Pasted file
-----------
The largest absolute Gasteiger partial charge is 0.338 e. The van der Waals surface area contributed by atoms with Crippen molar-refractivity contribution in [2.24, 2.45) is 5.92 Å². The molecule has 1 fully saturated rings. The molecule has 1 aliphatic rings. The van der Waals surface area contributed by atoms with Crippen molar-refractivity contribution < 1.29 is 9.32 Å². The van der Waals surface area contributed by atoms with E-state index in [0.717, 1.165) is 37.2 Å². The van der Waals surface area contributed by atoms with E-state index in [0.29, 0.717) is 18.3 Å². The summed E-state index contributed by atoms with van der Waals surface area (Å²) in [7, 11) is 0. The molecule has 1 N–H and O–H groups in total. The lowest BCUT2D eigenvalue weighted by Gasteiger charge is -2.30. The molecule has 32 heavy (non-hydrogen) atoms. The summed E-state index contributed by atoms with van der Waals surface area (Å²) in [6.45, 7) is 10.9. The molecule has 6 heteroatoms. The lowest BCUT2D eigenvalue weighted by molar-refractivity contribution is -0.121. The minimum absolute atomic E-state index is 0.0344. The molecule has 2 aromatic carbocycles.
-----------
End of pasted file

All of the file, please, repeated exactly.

The largest absolute Gasteiger partial charge is 0.338 e. The van der Waals surface area contributed by atoms with Crippen molar-refractivity contribution in [2.24, 2.45) is 5.92 Å². The molecule has 1 fully saturated rings. The molecule has 1 aliphatic rings. The van der Waals surface area contributed by atoms with Crippen molar-refractivity contribution < 1.29 is 9.32 Å². The van der Waals surface area contributed by atoms with E-state index in [0.717, 1.165) is 37.2 Å². The van der Waals surface area contributed by atoms with E-state index in [0.29, 0.717) is 18.3 Å². The summed E-state index contributed by atoms with van der Waals surface area (Å²) in [7, 11) is 0. The molecule has 1 N–H and O–H groups in total. The lowest BCUT2D eigenvalue weighted by Gasteiger charge is -2.30. The molecule has 32 heavy (non-hydrogen) atoms. The summed E-state index contributed by atoms with van der Waals surface area (Å²) in [6.45, 7) is 10.9. The molecule has 6 heteroatoms. The lowest BCUT2D eigenvalue weighted by molar-refractivity contribution is -0.121. The minimum absolute atomic E-state index is 0.0344. The molecule has 2 aromatic carbocycles.